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Master Syllabus

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Administrative Unit: Education Department
Course Prefix and Number: EDUC 302
Course Title: Teaching Skills
Number of:
Credit Hours 3
Lecture Hours 3
Lab Hours 0
Catalog Description:

The study of teaching multiple content areas. Students describe, analyze, and critique the content areas of elementary school health, physical education, science and social studies. In each of the content areas, students develop and present micro-teaching lessons, evaluations,
and learning centers. Prerequisites:EDUC 300, or EDUC 505; and admission to the Teacher Certification Program. Offered Fall.

Prerequisite(s) / Corequisite(s):

EDUC 300, or EDUC 505; and admission to the Teacher
Certification Program.

Course Rotation for Day Program:

Offered Fall.


Current copies of the MO Grade Level Expectations for all subject areas and the Common Core State Standards are required.

Course Objectives

• To understand the central concepts, structures and
tools of inquiry of the disciplines. (MoSPE 1)
• To create learning experiences that make aspects of 
subject matter meaningful and engaging for students.
(MoSPE 1)
• To develop long-range planning, based upon student, district and state standards data. (MoSPE 3)
• To use a variety of instructional strategies and resources to encourage students' development and critical thinking, problem solving, and performance skills. (MoSPE 4)
• To understand individual/group motivation and behavior and create a learning environment that encourages active engagement in learning, positive social interaction and self-motivation. (MoSPE 5)
• To describe, analyze and critique the curriculum for
content areas of science, social studies, health and
physical education.

Measurable Learning

• Demonstrates knowledge of the academic language of the appropriate discipline applicable to the certification area(s) sought as defined by the Subject Competencies for Beginning Teachers in Missouri.
• Demonstrates content knowledge and ability to use multiple subject specific methodologies for specific instructional purposes to engage students. 
• Understands how to engage students in the methods of inquiry and research in elementary social studies, science, health, and physical education. 
• Can create and implement interdisciplinary lessons that are aligned with standards.
• Knows and identifies child/adolescent developmental stages and can apply them to students.
• Understands the components and organization of an effective curriculum, is able to create aligned learning experiences, can locate national and state standards, and is able to align them to learning outcomes.
• Understands how to select appropriate strategies for addressing individual student needs in meeting curriculum objectives.
• Knows and understands the concept of differentiated instruction and short- and long-term instructional goal planning to address student needs in meeting curriculum objectives.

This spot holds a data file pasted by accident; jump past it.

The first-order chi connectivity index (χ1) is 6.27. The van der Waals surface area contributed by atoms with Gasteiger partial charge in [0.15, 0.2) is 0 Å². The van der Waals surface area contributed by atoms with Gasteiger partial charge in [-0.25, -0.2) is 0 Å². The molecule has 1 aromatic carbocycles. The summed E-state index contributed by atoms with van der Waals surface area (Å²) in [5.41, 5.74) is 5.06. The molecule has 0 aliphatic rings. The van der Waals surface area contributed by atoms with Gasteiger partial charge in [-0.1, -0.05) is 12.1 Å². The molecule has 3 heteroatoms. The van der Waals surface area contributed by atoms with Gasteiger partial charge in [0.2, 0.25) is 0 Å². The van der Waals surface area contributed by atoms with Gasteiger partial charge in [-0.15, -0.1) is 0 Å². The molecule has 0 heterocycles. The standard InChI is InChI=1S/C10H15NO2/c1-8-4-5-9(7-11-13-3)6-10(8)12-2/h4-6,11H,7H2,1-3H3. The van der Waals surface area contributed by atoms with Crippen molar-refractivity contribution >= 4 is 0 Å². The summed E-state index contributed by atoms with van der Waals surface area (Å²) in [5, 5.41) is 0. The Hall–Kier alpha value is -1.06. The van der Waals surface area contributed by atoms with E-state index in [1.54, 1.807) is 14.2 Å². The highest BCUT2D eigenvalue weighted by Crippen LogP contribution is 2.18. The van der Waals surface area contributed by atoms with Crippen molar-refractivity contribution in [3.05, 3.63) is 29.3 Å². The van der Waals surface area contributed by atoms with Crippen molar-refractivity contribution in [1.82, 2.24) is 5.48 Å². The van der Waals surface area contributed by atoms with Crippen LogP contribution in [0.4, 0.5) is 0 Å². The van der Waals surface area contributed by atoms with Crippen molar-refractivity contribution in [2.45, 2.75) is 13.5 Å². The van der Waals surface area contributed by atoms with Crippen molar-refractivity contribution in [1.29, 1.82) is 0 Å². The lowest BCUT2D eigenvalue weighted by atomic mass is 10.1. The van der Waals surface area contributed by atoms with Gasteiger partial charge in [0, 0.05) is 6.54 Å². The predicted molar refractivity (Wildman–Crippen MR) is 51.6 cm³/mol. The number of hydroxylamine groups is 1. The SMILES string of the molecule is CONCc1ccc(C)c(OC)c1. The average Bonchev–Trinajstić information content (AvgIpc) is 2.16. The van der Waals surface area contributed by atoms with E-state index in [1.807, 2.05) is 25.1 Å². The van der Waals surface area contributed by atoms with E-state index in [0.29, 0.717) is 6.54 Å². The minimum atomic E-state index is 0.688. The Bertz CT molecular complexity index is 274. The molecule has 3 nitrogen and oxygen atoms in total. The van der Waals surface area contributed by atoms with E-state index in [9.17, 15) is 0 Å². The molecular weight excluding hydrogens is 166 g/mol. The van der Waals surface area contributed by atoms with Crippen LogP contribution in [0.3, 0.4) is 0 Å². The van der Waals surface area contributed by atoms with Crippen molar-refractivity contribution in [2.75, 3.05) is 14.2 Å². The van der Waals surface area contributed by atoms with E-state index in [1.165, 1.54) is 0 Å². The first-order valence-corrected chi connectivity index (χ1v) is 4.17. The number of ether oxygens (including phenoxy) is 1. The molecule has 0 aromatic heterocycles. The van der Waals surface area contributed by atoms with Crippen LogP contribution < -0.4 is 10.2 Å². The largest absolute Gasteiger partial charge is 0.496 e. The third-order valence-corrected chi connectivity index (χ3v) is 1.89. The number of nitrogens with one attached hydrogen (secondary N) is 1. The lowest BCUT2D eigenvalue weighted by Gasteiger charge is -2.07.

• Can demonstrate knowledge of researched-based models of critical thinking and problem- solving, including various types of instructional strategies, to support student engagement in higher level thinking
• Demonstrates knowledge of current instructional resources to support complex thinking and technological skills.
• Can demonstrate knowledge of strategies for facilitating multiple configurations for student learning including cooperative, small group, and independent learning.
• Knows how classroom management, motivation, and engagement relate to one another and has knowledge of strategies and techniques for using this to promote student interest and learning.
• Demonstrates competence in managing time, space, transitions, and activities to create an effective learning environment.
• Recognizes and identifies the influence of classroom,school and community culture on student relationships and the impact on the classroom environment and learning.

Topical Outline:

• Domains and taxonomies
• How to write lesson plans
• National Standards and Missouri Show-Me Standards for Science
• Using themes and constructing units
• Integrating science, social studies, health, and physical education across the curriculum
• Ages and stages for working with science
• Expanding horizons and strands in social studies
• Asking factual recall, probing, and higher order questions
• Anticipatory set
• Conducting demonstrations
• Evaluating textbooks
• Becoming a reflective teacher
• Overview of field experience
• Observation participation

• Performance based teacher evaluation

• Lesson content and resources
• Observation/reflection
• Teacher observation review
• Management theories and practice
• Critical reflection
• MOSPE standards and portfolio construction


Recommended maximum class size for this course: 20

Library Resources:

Online databases are available at You may access them from off-campus using your CougarTrack login and password when prompted.

Prepared by: Paul Hanna Date: August 26, 2013
NOTE: The intention of this master course syllabus is to provide an outline of the contents of this course, as specified by the faculty of Columbia College, regardless of who teaches the course, when it is taught, or where it is taught. Faculty members teaching this course for Columbia College are expected to facilitate learning pursuant to the course objectives and cover the subjects listed in the topical outline. However, instructors are also encouraged to cover additional topics of interest so long as those topics are relevant to the course's subject. The master syllabus is, therefore, prescriptive in nature but also allows for a diversity of individual approaches to course material.

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